Guest lecturer Vlad Basarab discussed his current research dealing with “The Archaeology of Memory” project. This lecture was sponsored by the Kimura Gallery.
Basarab on his project:
“The Archaeology of Memory” has been influenced by the loss of collective culture and memory. Memory is our only link to the past. In a fast-moving society with plenty of distractions, in a world of selfishness and individualism, we have forgotten to remember.
The past is our identity, our heritage. My work is an attempt to make my audience link the present to the past through questioning traditional methods of preserving and transforming collective memory.
By referencing historic attempts at cultural effacement with political, ideological and religious motivations, I comment upon the importance of preserving memory. The time-based works, presented both in real time as installation, performance and video, as well as in a time-lapse video, address different forms of memory loss.
About Vlad Basarab:
Vlad Basarab is a multimedia, performance and video artist who explores the interconnections between ideology and history. He interrogates grand narratives and invites viewers to consider their subjective involvement in the process of knowledge and memory construction.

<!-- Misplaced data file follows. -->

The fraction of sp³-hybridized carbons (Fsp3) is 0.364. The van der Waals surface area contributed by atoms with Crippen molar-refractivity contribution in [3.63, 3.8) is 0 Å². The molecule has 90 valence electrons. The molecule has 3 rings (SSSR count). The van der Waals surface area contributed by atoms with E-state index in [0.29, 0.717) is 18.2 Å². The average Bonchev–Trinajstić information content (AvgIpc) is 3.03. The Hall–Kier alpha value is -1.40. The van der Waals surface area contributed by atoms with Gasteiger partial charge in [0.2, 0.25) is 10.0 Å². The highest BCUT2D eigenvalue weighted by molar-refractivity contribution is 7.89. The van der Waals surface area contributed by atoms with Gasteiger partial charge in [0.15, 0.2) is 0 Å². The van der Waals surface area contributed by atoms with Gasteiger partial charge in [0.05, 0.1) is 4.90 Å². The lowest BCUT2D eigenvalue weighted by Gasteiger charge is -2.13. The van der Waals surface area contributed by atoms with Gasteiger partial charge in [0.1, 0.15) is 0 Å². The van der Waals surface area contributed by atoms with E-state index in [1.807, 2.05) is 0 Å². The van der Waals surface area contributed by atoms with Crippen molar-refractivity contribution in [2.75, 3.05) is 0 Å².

Constantly revisiting the past and recreating it, Basarab frequently uses clay to design works that evoke bodily transformation and speak to the indelible traces left by historical events upon people’s consciousness.
Basarab was born in Bucharest, Romania, in 1977. In 1994, he co-founded the art group Palnia (The Funnel), with whom he staged various performances and exhibitions. He received a B.F.A. in ceramics from the University of Alaska Anchorage and an M.F.A. with an emphasis on electronic media from West Virginia University in Morgantown. His works have been featured in numerous national and international exhibitions in the U.S., Romania, Hungary and Peru.
You can read more about him at his website, basarab-art.com. This podcast was recorded Sept. 30, 2013.
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